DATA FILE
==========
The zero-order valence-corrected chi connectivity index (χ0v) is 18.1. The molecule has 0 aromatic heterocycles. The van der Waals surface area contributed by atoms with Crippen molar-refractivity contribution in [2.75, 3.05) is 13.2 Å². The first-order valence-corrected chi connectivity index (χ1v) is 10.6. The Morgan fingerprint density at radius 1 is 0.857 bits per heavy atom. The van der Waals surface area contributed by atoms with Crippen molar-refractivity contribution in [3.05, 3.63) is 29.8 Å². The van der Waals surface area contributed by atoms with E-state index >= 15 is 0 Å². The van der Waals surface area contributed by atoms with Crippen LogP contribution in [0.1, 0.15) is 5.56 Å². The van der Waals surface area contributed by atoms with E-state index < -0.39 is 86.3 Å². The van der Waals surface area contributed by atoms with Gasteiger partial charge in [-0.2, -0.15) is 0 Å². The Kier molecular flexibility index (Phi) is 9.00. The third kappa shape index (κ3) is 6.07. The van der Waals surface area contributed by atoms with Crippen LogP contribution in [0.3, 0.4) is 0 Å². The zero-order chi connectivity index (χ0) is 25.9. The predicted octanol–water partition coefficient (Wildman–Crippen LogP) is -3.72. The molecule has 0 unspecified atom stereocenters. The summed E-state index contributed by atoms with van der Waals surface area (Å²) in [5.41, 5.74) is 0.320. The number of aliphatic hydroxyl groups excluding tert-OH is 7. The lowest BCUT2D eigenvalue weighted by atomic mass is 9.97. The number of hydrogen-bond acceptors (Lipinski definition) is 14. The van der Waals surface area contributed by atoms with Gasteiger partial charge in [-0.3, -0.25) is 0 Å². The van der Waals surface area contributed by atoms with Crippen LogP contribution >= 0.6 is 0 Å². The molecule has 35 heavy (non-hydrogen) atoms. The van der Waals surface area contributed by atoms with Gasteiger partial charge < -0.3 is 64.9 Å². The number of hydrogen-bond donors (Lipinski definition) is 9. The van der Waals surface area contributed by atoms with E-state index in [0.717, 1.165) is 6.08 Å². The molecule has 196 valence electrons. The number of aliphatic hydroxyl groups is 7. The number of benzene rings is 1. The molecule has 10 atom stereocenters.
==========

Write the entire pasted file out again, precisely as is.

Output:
The zero-order valence-corrected chi connectivity index (χ0v) is 18.1. The molecule has 0 aromatic heterocycles. The van der Waals surface area contributed by atoms with Crippen molar-refractivity contribution in [2.75, 3.05) is 13.2 Å². The first-order valence-corrected chi connectivity index (χ1v) is 10.6. The Morgan fingerprint density at radius 1 is 0.857 bits per heavy atom. The van der Waals surface area contributed by atoms with Crippen molar-refractivity contribution in [3.05, 3.63) is 29.8 Å². The van der Waals surface area contributed by atoms with E-state index >= 15 is 0 Å². The van der Waals surface area contributed by atoms with Crippen LogP contribution in [0.1, 0.15) is 5.56 Å². The van der Waals surface area contributed by atoms with E-state index < -0.39 is 86.3 Å². The van der Waals surface area contributed by atoms with Gasteiger partial charge in [-0.2, -0.15) is 0 Å². The Kier molecular flexibility index (Phi) is 9.00. The third kappa shape index (κ3) is 6.07. The van der Waals surface area contributed by atoms with Crippen LogP contribution in [0.3, 0.4) is 0 Å². The zero-order chi connectivity index (χ0) is 25.9. The predicted octanol–water partition coefficient (Wildman–Crippen LogP) is -3.72. The molecule has 0 unspecified atom stereocenters. The summed E-state index contributed by atoms with van der Waals surface area (Å²) in [5.41, 5.74) is 0.320. The number of aliphatic hydroxyl groups excluding tert-OH is 7. The lowest BCUT2D eigenvalue weighted by atomic mass is 9.97. The number of hydrogen-bond acceptors (Lipinski definition) is 14. The van der Waals surface area contributed by atoms with Gasteiger partial charge in [-0.3, -0.25) is 0 Å². The van der Waals surface area contributed by atoms with Crippen LogP contribution >= 0.6 is 0 Å². The molecule has 35 heavy (non-hydrogen) atoms. The van der Waals surface area contributed by atoms with Gasteiger partial charge < -0.3 is 64.9 Å². The number of hydrogen-bond donors (Lipinski definition) is 9. The van der Waals surface area contributed by atoms with E-state index in [0.717, 1.165) is 6.08 Å². The molecule has 196 valence electrons. The number of aliphatic hydroxyl groups is 7. The number of benzene rings is 1. The molecule has 10 atom stereocenters.